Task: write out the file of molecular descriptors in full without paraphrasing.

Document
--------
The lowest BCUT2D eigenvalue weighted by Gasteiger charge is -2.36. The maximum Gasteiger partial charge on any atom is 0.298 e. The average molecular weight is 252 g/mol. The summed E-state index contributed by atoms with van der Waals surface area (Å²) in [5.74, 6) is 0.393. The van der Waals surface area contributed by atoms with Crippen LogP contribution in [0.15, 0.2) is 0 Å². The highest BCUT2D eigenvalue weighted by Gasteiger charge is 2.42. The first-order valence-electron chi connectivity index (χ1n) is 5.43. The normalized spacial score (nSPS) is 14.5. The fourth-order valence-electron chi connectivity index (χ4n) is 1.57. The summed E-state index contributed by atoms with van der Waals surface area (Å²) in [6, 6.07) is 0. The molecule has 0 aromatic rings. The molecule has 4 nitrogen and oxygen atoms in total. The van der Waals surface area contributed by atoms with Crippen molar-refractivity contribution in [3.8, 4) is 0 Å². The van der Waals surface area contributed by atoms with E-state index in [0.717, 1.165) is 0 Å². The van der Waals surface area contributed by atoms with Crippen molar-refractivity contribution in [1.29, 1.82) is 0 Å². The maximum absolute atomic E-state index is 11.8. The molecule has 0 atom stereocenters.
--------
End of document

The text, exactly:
The lowest BCUT2D eigenvalue weighted by Gasteiger charge is -2.36. The maximum Gasteiger partial charge on any atom is 0.298 e. The average molecular weight is 252 g/mol. The summed E-state index contributed by atoms with van der Waals surface area (Å²) in [5.74, 6) is 0.393. The van der Waals surface area contributed by atoms with Crippen LogP contribution in [0.15, 0.2) is 0 Å². The highest BCUT2D eigenvalue weighted by Gasteiger charge is 2.42. The first-order valence-electron chi connectivity index (χ1n) is 5.43. The normalized spacial score (nSPS) is 14.5. The fourth-order valence-electron chi connectivity index (χ4n) is 1.57. The summed E-state index contributed by atoms with van der Waals surface area (Å²) in [6, 6.07) is 0. The molecule has 0 aromatic rings. The molecule has 4 nitrogen and oxygen atoms in total. The van der Waals surface area contributed by atoms with Crippen molar-refractivity contribution in [3.8, 4) is 0 Å². The van der Waals surface area contributed by atoms with E-state index in [0.717, 1.165) is 0 Å². The van der Waals surface area contributed by atoms with Crippen molar-refractivity contribution in [1.29, 1.82) is 0 Å². The maximum absolute atomic E-state index is 11.8. The molecule has 0 atom stereocenters.